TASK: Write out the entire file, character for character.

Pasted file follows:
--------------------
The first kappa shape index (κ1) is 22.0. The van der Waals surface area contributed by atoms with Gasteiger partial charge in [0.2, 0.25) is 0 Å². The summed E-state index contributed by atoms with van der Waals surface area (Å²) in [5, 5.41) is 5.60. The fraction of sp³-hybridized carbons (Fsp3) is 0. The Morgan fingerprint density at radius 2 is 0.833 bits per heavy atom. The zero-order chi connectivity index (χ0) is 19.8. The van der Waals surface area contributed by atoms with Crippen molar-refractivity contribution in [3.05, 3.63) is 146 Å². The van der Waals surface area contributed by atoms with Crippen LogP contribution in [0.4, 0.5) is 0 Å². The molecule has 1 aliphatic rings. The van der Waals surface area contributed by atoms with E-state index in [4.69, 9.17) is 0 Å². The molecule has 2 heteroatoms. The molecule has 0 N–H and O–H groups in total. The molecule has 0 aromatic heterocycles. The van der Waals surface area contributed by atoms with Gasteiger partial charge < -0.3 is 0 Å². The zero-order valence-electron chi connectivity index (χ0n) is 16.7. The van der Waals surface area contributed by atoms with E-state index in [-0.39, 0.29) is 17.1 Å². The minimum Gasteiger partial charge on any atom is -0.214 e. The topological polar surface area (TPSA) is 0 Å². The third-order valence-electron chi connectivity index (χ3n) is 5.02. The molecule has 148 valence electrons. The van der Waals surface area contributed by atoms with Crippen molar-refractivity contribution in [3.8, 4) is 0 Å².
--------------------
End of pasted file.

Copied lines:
The first kappa shape index (κ1) is 22.0. The van der Waals surface area contributed by atoms with Gasteiger partial charge in [0.2, 0.25) is 0 Å². The summed E-state index contributed by atoms with van der Waals surface area (Å²) in [5, 5.41) is 5.60. The fraction of sp³-hybridized carbons (Fsp3) is 0. The Morgan fingerprint density at radius 2 is 0.833 bits per heavy atom. The zero-order chi connectivity index (χ0) is 19.8. The van der Waals surface area contributed by atoms with Crippen molar-refractivity contribution in [3.05, 3.63) is 146 Å². The van der Waals surface area contributed by atoms with Crippen LogP contribution in [0.4, 0.5) is 0 Å². The molecule has 1 aliphatic rings. The van der Waals surface area contributed by atoms with E-state index in [4.69, 9.17) is 0 Å². The molecule has 2 heteroatoms. The molecule has 0 N–H and O–H groups in total. The molecule has 0 aromatic heterocycles. The van der Waals surface area contributed by atoms with Gasteiger partial charge < -0.3 is 0 Å². The zero-order valence-electron chi connectivity index (χ0n) is 16.7. The van der Waals surface area contributed by atoms with E-state index in [-0.39, 0.29) is 17.1 Å². The minimum Gasteiger partial charge on any atom is -0.214 e. The topological polar surface area (TPSA) is 0 Å². The third-order valence-electron chi connectivity index (χ3n) is 5.02. The molecule has 148 valence electrons. The van der Waals surface area contributed by atoms with Crippen molar-refractivity contribution in [3.8, 4) is 0 Å².